In another technique, varicose veins are removed by “stab-avulsion phlebectomy” with small surgical hooks. In this technique, the varicose veins are removed and/or ligated through a series of separate small skin incisions. These incisions are made along the vein path and the vessel is exteriorized using small hooks and forceps. Once exteriorized, the loop is put under traction, divided, and both ends avulsed separately. When a loop of a larger varicose vein is exteriorized, it is pulled with rocking motions. These alternating traction movements permit detachment from perivenous tissue as well as allow for further identification of the vein path. During this procedure compression is applied at the incision locations to promote hemostasis. With this therapy patients typically only require one treatment session. However, in many cases dependent on the skill of the surgeon and on the extent of the varicose anatomy, the procedures is very time intensive and can take between 2–3 hours to complete. In addition, the procedure also requires multiple incisions and in many cases the veins tend to fragment into small segments while being avulsed making it difficult to entirely remove the targeted veins. Finally, patients typically experience ecchymosis (bruising) for up to four weeks post-operatively and in more extreme instances can experience complications including infection, deep or superficial thrombophlebitis, lymphorrhea, paresthesia and hematoma.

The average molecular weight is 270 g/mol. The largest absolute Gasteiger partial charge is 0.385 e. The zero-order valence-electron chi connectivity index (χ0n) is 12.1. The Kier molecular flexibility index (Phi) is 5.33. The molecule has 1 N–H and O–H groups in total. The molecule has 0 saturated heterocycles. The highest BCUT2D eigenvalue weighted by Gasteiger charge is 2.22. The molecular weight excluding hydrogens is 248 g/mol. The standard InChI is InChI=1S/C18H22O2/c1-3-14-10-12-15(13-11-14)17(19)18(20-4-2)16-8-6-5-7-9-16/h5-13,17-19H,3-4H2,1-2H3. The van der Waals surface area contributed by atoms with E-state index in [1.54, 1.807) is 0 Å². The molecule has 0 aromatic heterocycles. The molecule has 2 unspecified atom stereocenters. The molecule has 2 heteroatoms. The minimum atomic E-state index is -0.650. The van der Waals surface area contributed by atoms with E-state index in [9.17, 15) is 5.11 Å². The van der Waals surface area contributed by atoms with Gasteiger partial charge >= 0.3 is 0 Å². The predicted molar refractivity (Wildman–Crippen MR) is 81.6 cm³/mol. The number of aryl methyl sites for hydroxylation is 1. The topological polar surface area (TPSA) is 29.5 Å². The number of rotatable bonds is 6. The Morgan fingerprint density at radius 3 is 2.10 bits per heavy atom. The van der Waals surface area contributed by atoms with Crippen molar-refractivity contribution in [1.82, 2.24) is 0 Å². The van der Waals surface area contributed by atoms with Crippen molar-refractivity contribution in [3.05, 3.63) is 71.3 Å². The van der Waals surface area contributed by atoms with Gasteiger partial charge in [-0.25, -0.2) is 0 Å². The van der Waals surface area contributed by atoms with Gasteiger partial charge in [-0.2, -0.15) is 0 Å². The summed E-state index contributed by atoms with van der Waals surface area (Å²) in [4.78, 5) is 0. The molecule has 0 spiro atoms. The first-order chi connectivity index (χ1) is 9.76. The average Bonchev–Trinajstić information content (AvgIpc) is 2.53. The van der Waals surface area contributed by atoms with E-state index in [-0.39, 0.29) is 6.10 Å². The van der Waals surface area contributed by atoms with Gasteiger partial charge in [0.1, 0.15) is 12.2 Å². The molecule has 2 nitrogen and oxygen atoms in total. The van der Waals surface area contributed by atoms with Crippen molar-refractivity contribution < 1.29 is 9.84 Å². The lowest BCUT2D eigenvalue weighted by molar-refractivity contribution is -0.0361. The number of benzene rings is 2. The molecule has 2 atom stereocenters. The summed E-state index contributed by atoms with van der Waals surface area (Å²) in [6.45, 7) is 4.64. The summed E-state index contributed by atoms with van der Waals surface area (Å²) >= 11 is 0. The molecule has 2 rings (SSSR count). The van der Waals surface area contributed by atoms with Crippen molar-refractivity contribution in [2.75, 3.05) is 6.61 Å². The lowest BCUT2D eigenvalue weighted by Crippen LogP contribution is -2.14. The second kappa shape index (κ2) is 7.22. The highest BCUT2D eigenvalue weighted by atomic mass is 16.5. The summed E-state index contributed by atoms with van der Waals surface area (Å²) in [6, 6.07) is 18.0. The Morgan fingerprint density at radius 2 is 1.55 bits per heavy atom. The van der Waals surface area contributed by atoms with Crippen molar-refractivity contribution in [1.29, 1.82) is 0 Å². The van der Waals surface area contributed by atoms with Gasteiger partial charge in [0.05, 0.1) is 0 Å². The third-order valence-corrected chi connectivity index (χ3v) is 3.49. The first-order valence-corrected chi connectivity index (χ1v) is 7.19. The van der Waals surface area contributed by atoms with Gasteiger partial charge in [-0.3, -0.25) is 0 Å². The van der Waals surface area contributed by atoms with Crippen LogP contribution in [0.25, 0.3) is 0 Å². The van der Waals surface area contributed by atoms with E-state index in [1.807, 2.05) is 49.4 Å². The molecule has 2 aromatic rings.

In addition to these procedures which are in clinical use, it has been proposed in the patent and medical literature to use intravenous devices for invaginating and stripping vericose veins. For example, U.S. Pat. No. 6,030,396, describes a device which is introduced through a venous penetration and advanced to a distal location within the venous lumen. The lumen is surgically opened at the distal location and the vein severed. The severed end of the vein is then sutured to the device, and the device withdrawn proximally to evert and remove the vein. Although a promising procedure, the need to surgically open the proximal venous location and suture the vein to the device is a drawback of the procedure. An analogous procedure for removing varicose veins using an endoscope is described in published PCT Application WO 00/45691. In that patent application, an endoscope having several channels is introduced through a penetration into the venous lumen, preferably over a guidewire. While visualizing the luminal wall, a balloon is inflated and facilitates frictional engagement of the vein segment prior to removal. WO 94/21177 describes use of a device with exposed barbs for endoluminal introduction and capture of a vein prior to avulsion and removal.